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  GR9277 #30
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Given that the binding energy of the hydrogen atom ground state is $E_0=$13.6eV, the binding energy of the n=2 state of positronium (positron-electron system) is

  1. $8E_0$
  2. $4E_0$
  3. $E_0$
  4. $E_0/4$
  5. $E_0/8$

Quantum Mechanics}Bohr Theory

The ground state binding energy of positronium is half of that of Hydrogen. This is so because the energy is proportional to the reduced mass, and that of the positronium has a reduced mass of half that of Hydrogen.

Thus, from the Bohr formula, one has E = Z^2 E_1/n^2, where E_1=E_0/2 and E_0 is the ground state energy of Hydrogen. (The ground state energy of positronium is half that of Hydrogen because its reduced mass is half that of Hydrogen's.)

Since Z=1, then for n=2, the energy is E = E_0/8, as in choice (E).

See below for user comments and alternate solutions! See below for user comments and alternate solutions!
Alternate Solutions
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2007-10-04 17:11:46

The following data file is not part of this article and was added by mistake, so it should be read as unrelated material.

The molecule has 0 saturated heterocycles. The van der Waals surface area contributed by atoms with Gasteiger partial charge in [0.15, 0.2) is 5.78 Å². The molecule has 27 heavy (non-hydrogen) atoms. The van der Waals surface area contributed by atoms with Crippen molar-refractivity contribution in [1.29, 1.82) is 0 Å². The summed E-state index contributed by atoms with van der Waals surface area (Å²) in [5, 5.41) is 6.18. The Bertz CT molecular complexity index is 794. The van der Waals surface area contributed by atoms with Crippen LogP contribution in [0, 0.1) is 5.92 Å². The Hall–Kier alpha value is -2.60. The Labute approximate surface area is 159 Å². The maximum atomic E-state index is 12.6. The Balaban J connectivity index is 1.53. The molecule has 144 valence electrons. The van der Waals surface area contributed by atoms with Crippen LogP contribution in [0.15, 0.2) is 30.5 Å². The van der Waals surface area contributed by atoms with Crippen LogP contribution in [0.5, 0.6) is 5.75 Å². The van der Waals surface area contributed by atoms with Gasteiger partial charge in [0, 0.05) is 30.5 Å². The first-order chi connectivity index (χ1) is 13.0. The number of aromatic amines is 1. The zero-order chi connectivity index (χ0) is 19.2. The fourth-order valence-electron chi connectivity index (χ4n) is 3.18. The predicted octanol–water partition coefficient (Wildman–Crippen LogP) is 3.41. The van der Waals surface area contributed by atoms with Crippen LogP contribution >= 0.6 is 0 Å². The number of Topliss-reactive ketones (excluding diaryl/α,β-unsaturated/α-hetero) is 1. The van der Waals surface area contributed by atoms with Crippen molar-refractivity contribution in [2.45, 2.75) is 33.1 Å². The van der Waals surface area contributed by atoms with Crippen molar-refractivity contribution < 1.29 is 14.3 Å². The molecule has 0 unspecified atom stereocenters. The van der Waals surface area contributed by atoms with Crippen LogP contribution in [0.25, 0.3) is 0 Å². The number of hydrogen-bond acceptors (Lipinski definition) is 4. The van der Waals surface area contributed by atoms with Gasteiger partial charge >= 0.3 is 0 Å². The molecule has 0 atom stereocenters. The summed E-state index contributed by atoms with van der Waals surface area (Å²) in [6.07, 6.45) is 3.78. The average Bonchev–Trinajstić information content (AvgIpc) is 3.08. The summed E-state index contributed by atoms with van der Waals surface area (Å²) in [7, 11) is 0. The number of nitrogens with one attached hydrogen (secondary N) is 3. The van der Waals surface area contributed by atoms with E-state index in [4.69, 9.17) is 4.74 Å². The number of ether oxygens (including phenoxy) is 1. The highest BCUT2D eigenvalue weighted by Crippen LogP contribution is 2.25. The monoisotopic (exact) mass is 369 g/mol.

For positronium, I always assume that 6.8 eV is the binding energy. It's quick and right.NEC
2006-11-25 16:00:09
How can Z=1 when there is no Proton or Neutoron in positronium?
2007-10-30 18:11:20
In this formula, Z is used to represent the number of positive charges in the nucleus. In typical cases, this represents the number of protons. Here however, it is a positron that contributes the charge.
Answered Question!
2006-08-21 04:58:39
Positron has 1/1800 the mass of hydrogen i think and i can not see the formula tha says that energey is proportional to the mass. I just can not understand the correct answer

2008-04-09 10:13:33
The Rydberg constant is E/hc =911.27E-1 angstoms. For H, divide by 1+m/M which is the reduced mass. In this case, M=m, since the nucleus is a positron, it has the same mass as the electron. Thus, the ratio of energy is 1/2.
2008-04-10 10:00:49
Oops. I left out Z^2. The Rydberg constant is E_0Z^2/hc(1+m/M). I sometimes forget about Z because it's usually H with Z=1.
2010-11-12 14:02:03
The reduced mass of hydrogen atom is about me, since mu = (mp*me)/(mp + me). Do this for positronium, and see that the reduced mass is (1/2)me
2016-01-05 08:59:41
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Typo Alert!
2005-11-24 04:08:02
are you sure z=2 here? the math doesn't work. plus it doesn't make sense that positronium, with a smaller reduced mass than helium (z=1) would have a higher z. shouldn't z=-1?
2005-11-26 01:34:59
astro_allison: thanks for the typo-alert; it has been corrected.
Fixed Typos!

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